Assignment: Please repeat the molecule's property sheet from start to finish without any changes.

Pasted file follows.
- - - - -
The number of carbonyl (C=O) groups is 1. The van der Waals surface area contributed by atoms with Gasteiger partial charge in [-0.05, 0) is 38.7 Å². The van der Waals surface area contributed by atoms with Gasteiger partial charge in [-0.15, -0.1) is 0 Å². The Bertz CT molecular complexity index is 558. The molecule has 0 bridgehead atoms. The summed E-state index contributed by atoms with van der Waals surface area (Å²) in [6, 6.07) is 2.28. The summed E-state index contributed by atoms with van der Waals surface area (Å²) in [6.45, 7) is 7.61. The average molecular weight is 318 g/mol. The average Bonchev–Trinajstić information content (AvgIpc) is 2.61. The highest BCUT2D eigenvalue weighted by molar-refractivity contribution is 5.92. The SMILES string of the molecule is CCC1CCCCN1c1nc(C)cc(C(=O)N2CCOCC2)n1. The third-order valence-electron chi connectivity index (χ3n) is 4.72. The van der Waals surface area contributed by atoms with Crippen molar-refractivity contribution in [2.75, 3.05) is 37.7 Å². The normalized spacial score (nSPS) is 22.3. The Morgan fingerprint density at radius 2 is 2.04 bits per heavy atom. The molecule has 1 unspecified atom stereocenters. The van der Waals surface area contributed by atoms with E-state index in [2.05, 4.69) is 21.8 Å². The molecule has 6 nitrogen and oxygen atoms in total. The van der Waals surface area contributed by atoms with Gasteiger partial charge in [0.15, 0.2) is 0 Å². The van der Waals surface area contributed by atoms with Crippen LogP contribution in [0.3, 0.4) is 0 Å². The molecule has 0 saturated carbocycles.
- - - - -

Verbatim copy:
The number of carbonyl (C=O) groups is 1. The van der Waals surface area contributed by atoms with Gasteiger partial charge in [-0.05, 0) is 38.7 Å². The van der Waals surface area contributed by atoms with Gasteiger partial charge in [-0.15, -0.1) is 0 Å². The Bertz CT molecular complexity index is 558. The molecule has 0 bridgehead atoms. The summed E-state index contributed by atoms with van der Waals surface area (Å²) in [6, 6.07) is 2.28. The summed E-state index contributed by atoms with van der Waals surface area (Å²) in [6.45, 7) is 7.61. The average molecular weight is 318 g/mol. The average Bonchev–Trinajstić information content (AvgIpc) is 2.61. The highest BCUT2D eigenvalue weighted by molar-refractivity contribution is 5.92. The SMILES string of the molecule is CCC1CCCCN1c1nc(C)cc(C(=O)N2CCOCC2)n1. The third-order valence-electron chi connectivity index (χ3n) is 4.72. The van der Waals surface area contributed by atoms with Crippen molar-refractivity contribution in [2.75, 3.05) is 37.7 Å². The normalized spacial score (nSPS) is 22.3. The Morgan fingerprint density at radius 2 is 2.04 bits per heavy atom. The molecule has 1 unspecified atom stereocenters. The van der Waals surface area contributed by atoms with E-state index in [2.05, 4.69) is 21.8 Å². The molecule has 6 nitrogen and oxygen atoms in total. The van der Waals surface area contributed by atoms with Gasteiger partial charge in [0.15, 0.2) is 0 Å². The van der Waals surface area contributed by atoms with Crippen LogP contribution in [0.3, 0.4) is 0 Å². The molecule has 0 saturated carbocycles.